New data from the UNESCO Institute for Statistics show that 617 million children and adolescents worldwide are not achieving minimum proficiency levels in reading and mathematics. The figure signals “a learning crisis” according to the UIS, which could threaten progress towards the Sustainable Development Goals (SDGs).

“This is the equivalent of three times the population of Brazil being unable to read or handle basic mathematics with proficiency,” says Silvia Montoya, Director of the UIS. “The waste of human potential signalled by the new data confirms that getting children into the classroom is only half the battle. Now we must ensure that every child in that classroom is learning the basic skills they need in reading and mathematics, as a minimum.”

Globally, six out of ten children and adolescents are not learning a minimum in reading and mathematics, according to a new UIS paper. The total – 617 million – includes more than 387 million children of primary school age and 230 million adolescents of lower secondary school age. This means that more than one-half – 56% – of all children won’t achieve minimum proficiency levels by the time they should be completing primary education. The proportion is even higher for adolescents at 61%. 

Sub-Saharan Africa has the single largest number – 202 million – of children and adolescents who are not learning. Across the region, nearly nine out of ten kids between the ages of about 6 and 14 are not gaining minimum proficiency levels in reading and mathematics. Central and Southern Asia has the second-highest rate, with 81% or 241 million not learning. 

The data suggest that the new numbers are rooted in three common problems. First, the lack of access, with children who are out of school having little or no chance to reach a minimum level of proficiency. Second, a failure to retain every child in school and keep them on track. And third, the issue of education quality and what is happening within the classroom itself.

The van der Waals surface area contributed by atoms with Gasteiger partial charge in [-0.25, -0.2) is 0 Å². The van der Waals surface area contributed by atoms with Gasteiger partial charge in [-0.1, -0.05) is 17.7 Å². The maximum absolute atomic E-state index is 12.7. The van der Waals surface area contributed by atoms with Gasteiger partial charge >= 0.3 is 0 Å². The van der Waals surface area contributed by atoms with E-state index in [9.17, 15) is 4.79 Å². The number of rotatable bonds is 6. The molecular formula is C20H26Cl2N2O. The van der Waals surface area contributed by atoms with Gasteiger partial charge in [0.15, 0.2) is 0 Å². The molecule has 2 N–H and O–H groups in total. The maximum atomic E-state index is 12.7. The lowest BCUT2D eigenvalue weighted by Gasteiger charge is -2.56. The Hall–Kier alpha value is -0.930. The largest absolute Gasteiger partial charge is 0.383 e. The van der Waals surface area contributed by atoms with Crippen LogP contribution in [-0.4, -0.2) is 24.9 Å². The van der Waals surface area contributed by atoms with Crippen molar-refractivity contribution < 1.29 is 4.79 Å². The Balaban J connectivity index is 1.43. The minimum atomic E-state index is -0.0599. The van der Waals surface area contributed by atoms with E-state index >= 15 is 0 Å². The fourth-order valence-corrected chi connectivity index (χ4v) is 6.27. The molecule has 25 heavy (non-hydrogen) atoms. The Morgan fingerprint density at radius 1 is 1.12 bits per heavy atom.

Most children who are not learning are in school

Two-thirds of the children who are not learning are in school. Of the 387 million primary school-age children unable to read proficiently, 262 million are in school. There are also about 137 million adolescents of lower secondary school age who are in classrooms but unable to meet minimum proficiency levels in reading.  

“The figures are staggering but they show the way forward,” says Ms Montoya. “We know where these children live and go to school. They are not hidden or isolated from their governments and communities – they are sitting in classrooms with their own aspirations and potential. We can reach these kids but not by simply hoping that they stay in school and grasp the basics.” 

About the new data

The new data are the very first to be gathered on progress towards SDG Target 4.1., which requires primary and secondary education that lead to ‘relevant and effective learning outcomes’. The new indicator includes children and adolescents of primary and lower secondary school age who are in school and out.

To develop the estimates, the UIS created a new learning outcomes database that anchors the assessment results of more than 160 countries/territories between 1995 and 2015. The database uses two different benchmarks in order reflect the contexts of countries with different income levels. It uses the SACMEQ benchmark (referred to as the basic proficiency level) for reading and mathematics at the primary level. In addition, the database includes results (presented in the new paper) using the minimum proficiency level defined by the IEA for PIRLS and TIMSS, which are international assessments involving middle- and high-income countries. For the secondary level, the benchmark used by PISA were applied.